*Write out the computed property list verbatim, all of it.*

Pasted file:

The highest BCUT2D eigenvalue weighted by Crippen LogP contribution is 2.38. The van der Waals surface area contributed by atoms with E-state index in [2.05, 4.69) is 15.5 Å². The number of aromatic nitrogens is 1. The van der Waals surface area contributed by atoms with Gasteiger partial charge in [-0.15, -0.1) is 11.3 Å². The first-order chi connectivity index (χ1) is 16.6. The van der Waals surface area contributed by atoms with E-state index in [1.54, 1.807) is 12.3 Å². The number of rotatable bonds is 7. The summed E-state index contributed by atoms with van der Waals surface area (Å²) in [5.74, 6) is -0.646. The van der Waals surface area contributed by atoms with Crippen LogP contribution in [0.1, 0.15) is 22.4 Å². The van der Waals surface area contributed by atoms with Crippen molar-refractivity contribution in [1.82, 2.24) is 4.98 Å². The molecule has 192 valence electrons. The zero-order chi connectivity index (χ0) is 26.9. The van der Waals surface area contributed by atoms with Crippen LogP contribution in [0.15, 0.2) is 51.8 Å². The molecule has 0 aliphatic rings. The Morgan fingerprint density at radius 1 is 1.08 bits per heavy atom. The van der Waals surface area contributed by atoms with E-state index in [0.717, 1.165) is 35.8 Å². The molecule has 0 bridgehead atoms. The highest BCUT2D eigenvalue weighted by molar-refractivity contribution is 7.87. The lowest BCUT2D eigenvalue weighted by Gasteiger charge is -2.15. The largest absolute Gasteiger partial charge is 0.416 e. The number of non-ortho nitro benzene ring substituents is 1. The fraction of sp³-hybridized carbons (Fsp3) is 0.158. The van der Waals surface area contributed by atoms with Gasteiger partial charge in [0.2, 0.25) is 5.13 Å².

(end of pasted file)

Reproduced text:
The highest BCUT2D eigenvalue weighted by Crippen LogP contribution is 2.38. The van der Waals surface area contributed by atoms with E-state index in [2.05, 4.69) is 15.5 Å². The number of aromatic nitrogens is 1. The van der Waals surface area contributed by atoms with Gasteiger partial charge in [-0.15, -0.1) is 11.3 Å². The first-order chi connectivity index (χ1) is 16.6. The van der Waals surface area contributed by atoms with E-state index in [1.54, 1.807) is 12.3 Å². The number of rotatable bonds is 7. The summed E-state index contributed by atoms with van der Waals surface area (Å²) in [5.74, 6) is -0.646. The van der Waals surface area contributed by atoms with Crippen LogP contribution in [0.1, 0.15) is 22.4 Å². The van der Waals surface area contributed by atoms with Crippen molar-refractivity contribution in [1.82, 2.24) is 4.98 Å². The molecule has 192 valence electrons. The zero-order chi connectivity index (χ0) is 26.9. The van der Waals surface area contributed by atoms with Crippen LogP contribution in [0.15, 0.2) is 51.8 Å². The molecule has 0 aliphatic rings. The Morgan fingerprint density at radius 1 is 1.08 bits per heavy atom. The van der Waals surface area contributed by atoms with E-state index in [0.717, 1.165) is 35.8 Å². The molecule has 0 bridgehead atoms. The highest BCUT2D eigenvalue weighted by molar-refractivity contribution is 7.87. The lowest BCUT2D eigenvalue weighted by Gasteiger charge is -2.15. The largest absolute Gasteiger partial charge is 0.416 e. The number of non-ortho nitro benzene ring substituents is 1. The fraction of sp³-hybridized carbons (Fsp3) is 0.158. The van der Waals surface area contributed by atoms with Gasteiger partial charge in [0.2, 0.25) is 5.13 Å².